Neurocognitive performance in children and adolescents with bipolar disorder: a review

  • Karin HornEmail author
  • Veit Roessner
  • Martin Holtmann


A number of studies have reported the evidence of cognitive deficits in adult bipolar patients. Recently, there has been a shift in research on neurocognitive performance in bipolar disorder (BD) towards examining younger age groups. A review of the literature on neurocognitive impairments in BD in childhood and adolescence was conducted. We searched systematically for studies in samples of age groups younger than 18 years of age in average that included either a healthy control group or normative data for the cognitive tests used. Twenty-one original articles were found and reviewed. Children and adolescents with BD show deficits in a variety of cognitive areas. The most consistent results were found for impairments in verbal memory. A majority of studies also indicated impairments in working memory. Similar pattern of neurocognitive impairment was found in children and adolescents as compared to adults suffering from BD. The neurocognitive deficits need to be recognized and incorporated into individual treatment programs.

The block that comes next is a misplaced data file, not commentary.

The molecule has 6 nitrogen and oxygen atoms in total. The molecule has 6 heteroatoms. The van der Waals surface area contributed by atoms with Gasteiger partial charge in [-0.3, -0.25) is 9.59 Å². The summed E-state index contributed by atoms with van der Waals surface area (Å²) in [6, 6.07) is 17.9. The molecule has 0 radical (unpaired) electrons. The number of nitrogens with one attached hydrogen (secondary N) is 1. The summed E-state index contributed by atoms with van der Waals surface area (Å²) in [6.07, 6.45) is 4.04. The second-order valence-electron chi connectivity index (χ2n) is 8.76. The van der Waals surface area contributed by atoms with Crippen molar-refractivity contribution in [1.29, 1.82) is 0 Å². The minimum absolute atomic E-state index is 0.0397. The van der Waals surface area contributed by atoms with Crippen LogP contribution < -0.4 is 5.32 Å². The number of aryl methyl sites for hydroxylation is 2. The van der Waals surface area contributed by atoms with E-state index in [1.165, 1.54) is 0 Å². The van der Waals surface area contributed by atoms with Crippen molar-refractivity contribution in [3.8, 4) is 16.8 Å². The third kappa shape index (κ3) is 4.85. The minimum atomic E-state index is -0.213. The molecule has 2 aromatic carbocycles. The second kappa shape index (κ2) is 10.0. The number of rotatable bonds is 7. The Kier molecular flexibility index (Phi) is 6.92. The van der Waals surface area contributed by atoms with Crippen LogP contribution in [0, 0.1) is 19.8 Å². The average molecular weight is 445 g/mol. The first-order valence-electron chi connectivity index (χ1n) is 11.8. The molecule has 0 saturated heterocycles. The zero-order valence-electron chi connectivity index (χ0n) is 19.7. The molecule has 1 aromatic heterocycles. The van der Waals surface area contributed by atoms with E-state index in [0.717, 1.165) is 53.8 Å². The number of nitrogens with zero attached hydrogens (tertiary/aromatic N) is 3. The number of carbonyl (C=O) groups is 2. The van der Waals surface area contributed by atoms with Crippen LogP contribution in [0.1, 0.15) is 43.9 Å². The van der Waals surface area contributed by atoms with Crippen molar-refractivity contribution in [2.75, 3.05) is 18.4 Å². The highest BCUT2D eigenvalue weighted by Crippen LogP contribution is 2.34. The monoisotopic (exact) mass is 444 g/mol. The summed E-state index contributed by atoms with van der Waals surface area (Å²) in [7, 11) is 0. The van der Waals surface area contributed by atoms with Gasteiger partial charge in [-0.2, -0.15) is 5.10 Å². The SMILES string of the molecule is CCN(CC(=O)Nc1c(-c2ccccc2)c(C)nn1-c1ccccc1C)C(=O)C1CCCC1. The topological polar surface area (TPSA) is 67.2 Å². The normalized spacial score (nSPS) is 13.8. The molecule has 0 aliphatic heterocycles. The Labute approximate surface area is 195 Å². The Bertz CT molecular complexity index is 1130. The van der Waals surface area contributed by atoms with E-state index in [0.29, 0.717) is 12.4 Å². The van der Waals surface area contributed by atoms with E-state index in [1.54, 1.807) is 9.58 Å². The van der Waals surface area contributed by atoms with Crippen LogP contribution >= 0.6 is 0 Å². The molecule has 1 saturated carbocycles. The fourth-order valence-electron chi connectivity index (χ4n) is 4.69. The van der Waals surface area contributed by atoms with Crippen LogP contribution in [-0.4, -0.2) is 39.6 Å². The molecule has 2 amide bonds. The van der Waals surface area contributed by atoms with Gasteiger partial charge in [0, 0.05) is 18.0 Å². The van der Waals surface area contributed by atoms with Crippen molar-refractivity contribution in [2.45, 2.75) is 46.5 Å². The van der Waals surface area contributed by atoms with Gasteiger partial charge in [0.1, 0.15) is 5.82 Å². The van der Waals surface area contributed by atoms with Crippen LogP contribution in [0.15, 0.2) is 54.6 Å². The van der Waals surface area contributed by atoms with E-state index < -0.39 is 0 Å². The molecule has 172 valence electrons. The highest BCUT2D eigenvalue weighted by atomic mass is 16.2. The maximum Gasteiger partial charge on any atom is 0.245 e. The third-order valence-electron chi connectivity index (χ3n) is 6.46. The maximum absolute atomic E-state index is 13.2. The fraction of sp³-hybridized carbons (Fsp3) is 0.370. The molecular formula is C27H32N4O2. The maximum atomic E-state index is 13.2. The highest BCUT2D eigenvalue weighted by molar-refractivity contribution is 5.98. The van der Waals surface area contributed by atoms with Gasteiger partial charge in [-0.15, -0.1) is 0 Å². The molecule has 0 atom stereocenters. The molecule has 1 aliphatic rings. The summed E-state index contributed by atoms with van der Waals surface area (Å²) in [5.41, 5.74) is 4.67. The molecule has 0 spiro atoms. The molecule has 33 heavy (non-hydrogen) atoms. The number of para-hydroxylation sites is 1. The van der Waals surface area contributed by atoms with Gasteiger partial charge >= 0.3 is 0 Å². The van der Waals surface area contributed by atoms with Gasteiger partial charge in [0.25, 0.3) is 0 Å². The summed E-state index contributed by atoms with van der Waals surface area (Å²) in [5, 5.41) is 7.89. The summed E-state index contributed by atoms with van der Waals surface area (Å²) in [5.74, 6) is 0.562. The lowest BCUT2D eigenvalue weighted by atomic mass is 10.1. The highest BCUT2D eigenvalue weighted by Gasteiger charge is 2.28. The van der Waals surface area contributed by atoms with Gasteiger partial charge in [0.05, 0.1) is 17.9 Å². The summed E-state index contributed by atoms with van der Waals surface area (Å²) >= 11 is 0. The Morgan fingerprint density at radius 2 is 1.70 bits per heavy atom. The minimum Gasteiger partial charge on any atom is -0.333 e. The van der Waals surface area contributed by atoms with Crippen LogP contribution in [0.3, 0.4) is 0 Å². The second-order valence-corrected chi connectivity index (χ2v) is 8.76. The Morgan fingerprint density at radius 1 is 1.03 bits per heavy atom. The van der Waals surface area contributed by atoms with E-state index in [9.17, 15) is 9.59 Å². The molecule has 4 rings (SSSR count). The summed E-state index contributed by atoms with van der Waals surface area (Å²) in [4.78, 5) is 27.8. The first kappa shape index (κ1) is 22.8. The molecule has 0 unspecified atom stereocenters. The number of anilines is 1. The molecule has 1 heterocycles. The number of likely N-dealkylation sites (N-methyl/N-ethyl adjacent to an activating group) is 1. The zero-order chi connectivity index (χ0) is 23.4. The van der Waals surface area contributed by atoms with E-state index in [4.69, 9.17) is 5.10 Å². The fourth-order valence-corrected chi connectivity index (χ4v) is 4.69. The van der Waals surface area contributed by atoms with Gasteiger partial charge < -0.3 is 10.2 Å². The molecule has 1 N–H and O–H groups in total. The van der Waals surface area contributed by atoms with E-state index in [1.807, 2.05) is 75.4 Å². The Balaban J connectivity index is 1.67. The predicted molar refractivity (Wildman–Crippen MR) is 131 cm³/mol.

Bipolar disorder Childhood Adolescence Neuropsychology Neurocognitive function 



The author would like to thank Colleen M. Schmitz and Douglas A. Orsini for their help with the manuscript.

Conflict of interest

Karin Horn: has no conflicts of interest to disclose. Veit Roessner: has received lecture fees from Eli Lilly, Janssen-Cilag, Medice, Novartis; was member of advisory boards of Eli Lilly, Novartis. Martin Holtmann: has received speaker bench fees from Lilly, Astra Zeneca, Novartis, Shire, Bristol-Myers Squibb and Neuroconn; was member of advisory boards of Lilly, Novartis and Bristol-Myers Squibb and consultancy of Astra Zeneca; has received a research grant from German Research Federation.


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© Springer-Verlag 2011

Authors and Affiliations

  1. 1.Department of Child and Adolescent Psychiatry/PsychotherapyUniversity of Dresden, GermanyDresdenGermany
  2. 2.LWL-University Hospital for Child and Adolescent Psychiatry, Psychotherapy and PsychosomaticsRuhr University BochumBochumGermany

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